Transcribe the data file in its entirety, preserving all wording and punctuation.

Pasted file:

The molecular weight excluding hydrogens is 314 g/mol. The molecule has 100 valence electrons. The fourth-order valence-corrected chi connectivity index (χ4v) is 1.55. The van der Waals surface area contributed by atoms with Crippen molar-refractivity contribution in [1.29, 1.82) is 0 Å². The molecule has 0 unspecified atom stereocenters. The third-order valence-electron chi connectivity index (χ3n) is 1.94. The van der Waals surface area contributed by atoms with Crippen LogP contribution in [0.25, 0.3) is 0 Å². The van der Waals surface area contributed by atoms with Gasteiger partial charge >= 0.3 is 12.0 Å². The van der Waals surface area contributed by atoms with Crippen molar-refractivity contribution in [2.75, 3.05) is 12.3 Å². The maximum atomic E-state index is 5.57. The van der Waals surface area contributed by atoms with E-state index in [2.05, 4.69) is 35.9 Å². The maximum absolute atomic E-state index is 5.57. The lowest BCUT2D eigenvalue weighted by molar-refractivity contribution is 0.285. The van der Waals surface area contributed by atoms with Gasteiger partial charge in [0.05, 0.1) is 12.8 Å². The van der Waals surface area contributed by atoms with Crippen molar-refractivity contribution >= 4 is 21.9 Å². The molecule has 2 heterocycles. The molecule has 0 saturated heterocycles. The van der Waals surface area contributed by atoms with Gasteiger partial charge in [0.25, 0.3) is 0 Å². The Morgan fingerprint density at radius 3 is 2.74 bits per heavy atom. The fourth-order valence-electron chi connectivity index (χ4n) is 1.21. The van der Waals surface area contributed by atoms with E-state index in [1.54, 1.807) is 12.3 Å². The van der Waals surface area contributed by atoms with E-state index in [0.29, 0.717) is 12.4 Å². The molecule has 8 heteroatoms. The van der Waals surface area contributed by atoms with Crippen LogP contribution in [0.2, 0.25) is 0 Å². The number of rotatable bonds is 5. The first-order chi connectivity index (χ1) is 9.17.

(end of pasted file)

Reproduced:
The molecular weight excluding hydrogens is 314 g/mol. The molecule has 100 valence electrons. The fourth-order valence-corrected chi connectivity index (χ4v) is 1.55. The van der Waals surface area contributed by atoms with Crippen molar-refractivity contribution in [1.29, 1.82) is 0 Å². The molecule has 0 unspecified atom stereocenters. The third-order valence-electron chi connectivity index (χ3n) is 1.94. The van der Waals surface area contributed by atoms with Crippen LogP contribution in [0.25, 0.3) is 0 Å². The van der Waals surface area contributed by atoms with Gasteiger partial charge >= 0.3 is 12.0 Å². The van der Waals surface area contributed by atoms with Crippen molar-refractivity contribution in [2.75, 3.05) is 12.3 Å². The maximum atomic E-state index is 5.57. The van der Waals surface area contributed by atoms with E-state index in [2.05, 4.69) is 35.9 Å². The maximum absolute atomic E-state index is 5.57. The lowest BCUT2D eigenvalue weighted by molar-refractivity contribution is 0.285. The van der Waals surface area contributed by atoms with Gasteiger partial charge in [0.05, 0.1) is 12.8 Å². The van der Waals surface area contributed by atoms with Crippen molar-refractivity contribution >= 4 is 21.9 Å². The molecule has 2 heterocycles. The molecule has 0 saturated heterocycles. The van der Waals surface area contributed by atoms with Gasteiger partial charge in [0.25, 0.3) is 0 Å². The Morgan fingerprint density at radius 3 is 2.74 bits per heavy atom. The fourth-order valence-electron chi connectivity index (χ4n) is 1.21. The van der Waals surface area contributed by atoms with E-state index in [1.54, 1.807) is 12.3 Å². The van der Waals surface area contributed by atoms with E-state index in [0.29, 0.717) is 12.4 Å². The molecule has 8 heteroatoms. The van der Waals surface area contributed by atoms with Crippen LogP contribution in [0.2, 0.25) is 0 Å². The number of rotatable bonds is 5. The first-order chi connectivity index (χ1) is 9.17.